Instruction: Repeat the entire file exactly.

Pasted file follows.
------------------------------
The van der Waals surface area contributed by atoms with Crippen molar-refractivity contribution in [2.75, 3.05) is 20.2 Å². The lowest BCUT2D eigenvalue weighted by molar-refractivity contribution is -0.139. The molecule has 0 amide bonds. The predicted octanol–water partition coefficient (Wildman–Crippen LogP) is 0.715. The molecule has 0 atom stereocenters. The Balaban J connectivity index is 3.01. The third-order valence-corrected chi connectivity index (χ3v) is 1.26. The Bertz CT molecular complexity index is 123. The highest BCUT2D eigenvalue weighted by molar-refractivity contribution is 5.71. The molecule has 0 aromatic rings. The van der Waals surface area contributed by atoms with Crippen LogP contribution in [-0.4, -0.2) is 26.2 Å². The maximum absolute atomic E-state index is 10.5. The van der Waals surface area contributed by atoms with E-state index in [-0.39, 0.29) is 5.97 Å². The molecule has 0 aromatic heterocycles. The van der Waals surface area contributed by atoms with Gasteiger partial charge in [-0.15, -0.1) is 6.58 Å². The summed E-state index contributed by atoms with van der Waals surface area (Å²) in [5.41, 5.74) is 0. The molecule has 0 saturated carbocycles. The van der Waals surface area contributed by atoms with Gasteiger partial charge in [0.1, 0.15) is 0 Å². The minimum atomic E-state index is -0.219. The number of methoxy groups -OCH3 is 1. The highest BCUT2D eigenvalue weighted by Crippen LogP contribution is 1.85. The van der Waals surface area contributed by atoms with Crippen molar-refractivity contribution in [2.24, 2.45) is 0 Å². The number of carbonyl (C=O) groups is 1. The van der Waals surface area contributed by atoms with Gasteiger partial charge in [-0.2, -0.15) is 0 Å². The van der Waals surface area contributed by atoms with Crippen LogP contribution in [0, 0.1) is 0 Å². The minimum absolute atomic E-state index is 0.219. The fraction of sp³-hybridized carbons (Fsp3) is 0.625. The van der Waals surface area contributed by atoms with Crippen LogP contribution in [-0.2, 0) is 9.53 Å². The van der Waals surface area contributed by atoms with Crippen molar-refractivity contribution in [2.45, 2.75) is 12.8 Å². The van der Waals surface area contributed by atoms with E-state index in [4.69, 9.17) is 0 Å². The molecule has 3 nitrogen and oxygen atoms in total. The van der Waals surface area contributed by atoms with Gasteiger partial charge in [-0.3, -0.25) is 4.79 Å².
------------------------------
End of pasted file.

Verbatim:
The van der Waals surface area contributed by atoms with Crippen molar-refractivity contribution in [2.75, 3.05) is 20.2 Å². The lowest BCUT2D eigenvalue weighted by molar-refractivity contribution is -0.139. The molecule has 0 amide bonds. The predicted octanol–water partition coefficient (Wildman–Crippen LogP) is 0.715. The molecule has 0 atom stereocenters. The Balaban J connectivity index is 3.01. The third-order valence-corrected chi connectivity index (χ3v) is 1.26. The Bertz CT molecular complexity index is 123. The highest BCUT2D eigenvalue weighted by molar-refractivity contribution is 5.71. The molecule has 0 aromatic rings. The van der Waals surface area contributed by atoms with Crippen LogP contribution in [-0.4, -0.2) is 26.2 Å². The maximum absolute atomic E-state index is 10.5. The van der Waals surface area contributed by atoms with E-state index in [-0.39, 0.29) is 5.97 Å². The molecule has 0 aromatic heterocycles. The van der Waals surface area contributed by atoms with Gasteiger partial charge in [-0.15, -0.1) is 6.58 Å². The summed E-state index contributed by atoms with van der Waals surface area (Å²) in [5.41, 5.74) is 0. The molecule has 0 saturated carbocycles. The van der Waals surface area contributed by atoms with Gasteiger partial charge in [0.1, 0.15) is 0 Å². The minimum atomic E-state index is -0.219. The number of methoxy groups -OCH3 is 1. The highest BCUT2D eigenvalue weighted by Crippen LogP contribution is 1.85. The van der Waals surface area contributed by atoms with Crippen molar-refractivity contribution in [2.24, 2.45) is 0 Å². The number of carbonyl (C=O) groups is 1. The van der Waals surface area contributed by atoms with Gasteiger partial charge in [-0.2, -0.15) is 0 Å². The van der Waals surface area contributed by atoms with Crippen LogP contribution in [0, 0.1) is 0 Å². The minimum absolute atomic E-state index is 0.219. The fraction of sp³-hybridized carbons (Fsp3) is 0.625. The van der Waals surface area contributed by atoms with Crippen LogP contribution in [-0.2, 0) is 9.53 Å². The van der Waals surface area contributed by atoms with Crippen molar-refractivity contribution in [2.45, 2.75) is 12.8 Å². The van der Waals surface area contributed by atoms with E-state index in [4.69, 9.17) is 0 Å². The molecule has 3 nitrogen and oxygen atoms in total. The van der Waals surface area contributed by atoms with Gasteiger partial charge in [-0.3, -0.25) is 4.79 Å².